Liberty: A Weekly for Everybody was founded in 1924 by Joseph Patterson, publisher of the New York Daily News and Robert McCormick, publisher of the Chicago Tribune and often regarded as the world's greatest publisher. From its inception, they set out to make the magazine more topical, daring and exciting than any competitors. Information was presented in a style heavily influenced by the emerging motion picture industry and focused on the most sensational and popular issues.
The magazine flourished when illustrated magazines were the most important form of mass entertainment. This was an era of unique creativity and growing involvement in world affairs. During the following 26 years the magazine charted the moods, attitudes, lifestyles, fads, and fortunes of middle America through its three most significant decades.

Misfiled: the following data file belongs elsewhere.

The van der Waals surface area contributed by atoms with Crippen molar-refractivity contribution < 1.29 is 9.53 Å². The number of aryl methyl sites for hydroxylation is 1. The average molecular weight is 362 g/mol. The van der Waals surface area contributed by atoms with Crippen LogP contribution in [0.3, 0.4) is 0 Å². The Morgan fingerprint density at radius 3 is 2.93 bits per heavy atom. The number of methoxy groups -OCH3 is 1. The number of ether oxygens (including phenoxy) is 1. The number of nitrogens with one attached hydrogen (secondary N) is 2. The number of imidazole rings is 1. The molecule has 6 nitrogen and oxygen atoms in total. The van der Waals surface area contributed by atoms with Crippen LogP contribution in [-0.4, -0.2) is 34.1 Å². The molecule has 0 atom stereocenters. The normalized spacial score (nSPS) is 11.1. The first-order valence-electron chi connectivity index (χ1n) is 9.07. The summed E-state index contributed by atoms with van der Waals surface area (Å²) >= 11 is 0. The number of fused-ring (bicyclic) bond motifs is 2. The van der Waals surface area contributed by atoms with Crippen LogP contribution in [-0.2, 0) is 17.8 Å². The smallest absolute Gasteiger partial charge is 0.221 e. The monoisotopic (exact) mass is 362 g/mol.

The magazine's ongoing circulation of more than 3 million was founded on the high quality and originality of its art, stories, and other features.
Liberty represents far more than the original "Weekly for Everybody" and a slice of Americana; it opens a unique and permanent perspective on a nation's daily life, interests and values during a most vital and extraordinary period.